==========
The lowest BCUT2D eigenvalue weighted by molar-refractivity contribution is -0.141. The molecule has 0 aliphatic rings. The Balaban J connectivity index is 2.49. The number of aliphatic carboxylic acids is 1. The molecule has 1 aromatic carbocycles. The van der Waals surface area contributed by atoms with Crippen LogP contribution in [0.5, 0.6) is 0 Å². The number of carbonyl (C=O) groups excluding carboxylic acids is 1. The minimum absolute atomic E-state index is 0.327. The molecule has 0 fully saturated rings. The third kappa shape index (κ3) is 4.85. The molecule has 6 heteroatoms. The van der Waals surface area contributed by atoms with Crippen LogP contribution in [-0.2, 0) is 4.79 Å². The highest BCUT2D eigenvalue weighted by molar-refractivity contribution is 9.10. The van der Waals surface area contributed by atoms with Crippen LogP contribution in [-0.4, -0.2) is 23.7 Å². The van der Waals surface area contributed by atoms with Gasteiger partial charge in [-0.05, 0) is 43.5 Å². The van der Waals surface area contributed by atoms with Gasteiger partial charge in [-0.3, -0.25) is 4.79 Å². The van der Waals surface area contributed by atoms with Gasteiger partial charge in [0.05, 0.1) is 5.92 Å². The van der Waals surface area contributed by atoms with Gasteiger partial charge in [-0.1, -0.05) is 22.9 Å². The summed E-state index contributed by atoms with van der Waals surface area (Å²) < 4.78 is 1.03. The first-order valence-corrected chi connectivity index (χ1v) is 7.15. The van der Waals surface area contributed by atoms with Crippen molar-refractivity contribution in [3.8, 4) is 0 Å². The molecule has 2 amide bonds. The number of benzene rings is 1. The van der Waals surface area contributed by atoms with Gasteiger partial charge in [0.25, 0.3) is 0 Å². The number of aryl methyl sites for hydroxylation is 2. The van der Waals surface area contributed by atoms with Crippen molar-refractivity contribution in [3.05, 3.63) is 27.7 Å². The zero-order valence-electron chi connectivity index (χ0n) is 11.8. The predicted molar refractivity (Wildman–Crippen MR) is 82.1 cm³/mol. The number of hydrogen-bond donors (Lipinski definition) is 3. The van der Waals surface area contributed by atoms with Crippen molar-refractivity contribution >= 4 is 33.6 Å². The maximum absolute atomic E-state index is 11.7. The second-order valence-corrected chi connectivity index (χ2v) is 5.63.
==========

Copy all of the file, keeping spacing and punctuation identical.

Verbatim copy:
The lowest BCUT2D eigenvalue weighted by molar-refractivity contribution is -0.141. The molecule has 0 aliphatic rings. The Balaban J connectivity index is 2.49. The number of aliphatic carboxylic acids is 1. The molecule has 1 aromatic carbocycles. The van der Waals surface area contributed by atoms with Crippen LogP contribution in [0.5, 0.6) is 0 Å². The number of carbonyl (C=O) groups excluding carboxylic acids is 1. The minimum absolute atomic E-state index is 0.327. The molecule has 0 fully saturated rings. The third kappa shape index (κ3) is 4.85. The molecule has 6 heteroatoms. The van der Waals surface area contributed by atoms with Crippen LogP contribution in [-0.2, 0) is 4.79 Å². The highest BCUT2D eigenvalue weighted by molar-refractivity contribution is 9.10. The van der Waals surface area contributed by atoms with Crippen LogP contribution in [-0.4, -0.2) is 23.7 Å². The van der Waals surface area contributed by atoms with Gasteiger partial charge in [-0.05, 0) is 43.5 Å². The van der Waals surface area contributed by atoms with Gasteiger partial charge in [-0.3, -0.25) is 4.79 Å². The van der Waals surface area contributed by atoms with Gasteiger partial charge in [0.05, 0.1) is 5.92 Å². The van der Waals surface area contributed by atoms with Gasteiger partial charge in [-0.1, -0.05) is 22.9 Å². The summed E-state index contributed by atoms with van der Waals surface area (Å²) < 4.78 is 1.03. The first-order valence-corrected chi connectivity index (χ1v) is 7.15. The van der Waals surface area contributed by atoms with Crippen molar-refractivity contribution in [3.8, 4) is 0 Å². The molecule has 2 amide bonds. The number of benzene rings is 1. The van der Waals surface area contributed by atoms with Gasteiger partial charge in [0.25, 0.3) is 0 Å². The number of aryl methyl sites for hydroxylation is 2. The van der Waals surface area contributed by atoms with Crippen molar-refractivity contribution in [3.05, 3.63) is 27.7 Å². The zero-order valence-electron chi connectivity index (χ0n) is 11.8. The predicted molar refractivity (Wildman–Crippen MR) is 82.1 cm³/mol. The number of hydrogen-bond donors (Lipinski definition) is 3. The van der Waals surface area contributed by atoms with Crippen molar-refractivity contribution >= 4 is 33.6 Å². The maximum absolute atomic E-state index is 11.7. The second-order valence-corrected chi connectivity index (χ2v) is 5.63.